Acid dribble

I dismantled a Sony Ericsson phone recently, with the intention of repairing the keypad after my niece had chewed it a little. (She’s a year old, it’s the only way she can comment on build quality…) Expecting a little bit of dampness, I was horrified to find that the internals had turned to a kind of grey/green soup. Absolutely no hope of rescue – the phone is now on its way to the recyclers.

A few months ago I was repairing another mobile device and had to spend a while cleaning the fluff out of the inside. It’s an iPod Touch. There’s only one button, and it’s sealed. Even the speaker hole has a covering. So how did the fluff get in? Pure mystery.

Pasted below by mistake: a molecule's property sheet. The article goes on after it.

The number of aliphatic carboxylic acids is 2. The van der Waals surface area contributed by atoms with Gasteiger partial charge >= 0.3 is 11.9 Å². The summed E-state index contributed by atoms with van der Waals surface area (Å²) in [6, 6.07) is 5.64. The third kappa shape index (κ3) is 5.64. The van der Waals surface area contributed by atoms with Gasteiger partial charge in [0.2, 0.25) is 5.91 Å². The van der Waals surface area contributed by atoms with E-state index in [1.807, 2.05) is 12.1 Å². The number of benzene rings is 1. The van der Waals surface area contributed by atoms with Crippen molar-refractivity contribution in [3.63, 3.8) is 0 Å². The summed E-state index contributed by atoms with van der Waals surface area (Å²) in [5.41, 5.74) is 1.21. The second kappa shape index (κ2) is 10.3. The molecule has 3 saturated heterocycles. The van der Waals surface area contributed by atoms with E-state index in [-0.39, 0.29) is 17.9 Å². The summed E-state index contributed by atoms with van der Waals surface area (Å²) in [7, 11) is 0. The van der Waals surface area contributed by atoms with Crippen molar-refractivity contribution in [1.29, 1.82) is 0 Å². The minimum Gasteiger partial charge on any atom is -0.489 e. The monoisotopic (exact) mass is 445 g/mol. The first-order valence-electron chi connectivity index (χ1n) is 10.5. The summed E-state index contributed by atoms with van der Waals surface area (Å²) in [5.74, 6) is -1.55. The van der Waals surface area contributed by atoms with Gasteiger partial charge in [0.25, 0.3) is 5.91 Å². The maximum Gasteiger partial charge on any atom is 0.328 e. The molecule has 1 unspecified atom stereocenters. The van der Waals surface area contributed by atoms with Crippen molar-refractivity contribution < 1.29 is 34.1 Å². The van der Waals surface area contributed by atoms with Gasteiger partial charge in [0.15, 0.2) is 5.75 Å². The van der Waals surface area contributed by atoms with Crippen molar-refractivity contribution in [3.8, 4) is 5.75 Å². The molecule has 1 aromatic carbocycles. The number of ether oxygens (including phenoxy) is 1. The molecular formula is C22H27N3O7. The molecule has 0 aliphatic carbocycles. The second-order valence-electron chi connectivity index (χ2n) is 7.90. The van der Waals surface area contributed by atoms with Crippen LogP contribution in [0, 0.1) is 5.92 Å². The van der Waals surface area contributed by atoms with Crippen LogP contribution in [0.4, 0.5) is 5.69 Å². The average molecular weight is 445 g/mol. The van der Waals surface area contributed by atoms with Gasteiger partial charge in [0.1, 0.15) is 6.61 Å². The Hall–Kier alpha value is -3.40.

Two weeks ago I had to dig tons of lint out of a docking connector, but at least there’s an explanation (since the device probably spends a lot of time in a pocket, and the connector is on the outside).

But seriously… I’ve repaired many devices over the years, and no matter how well sealed they are, there’s always a lot of $#1[ inside. Maybe this is macro-scale evidence of quantum tunnelling?

Categorised as: Hardware, LUE

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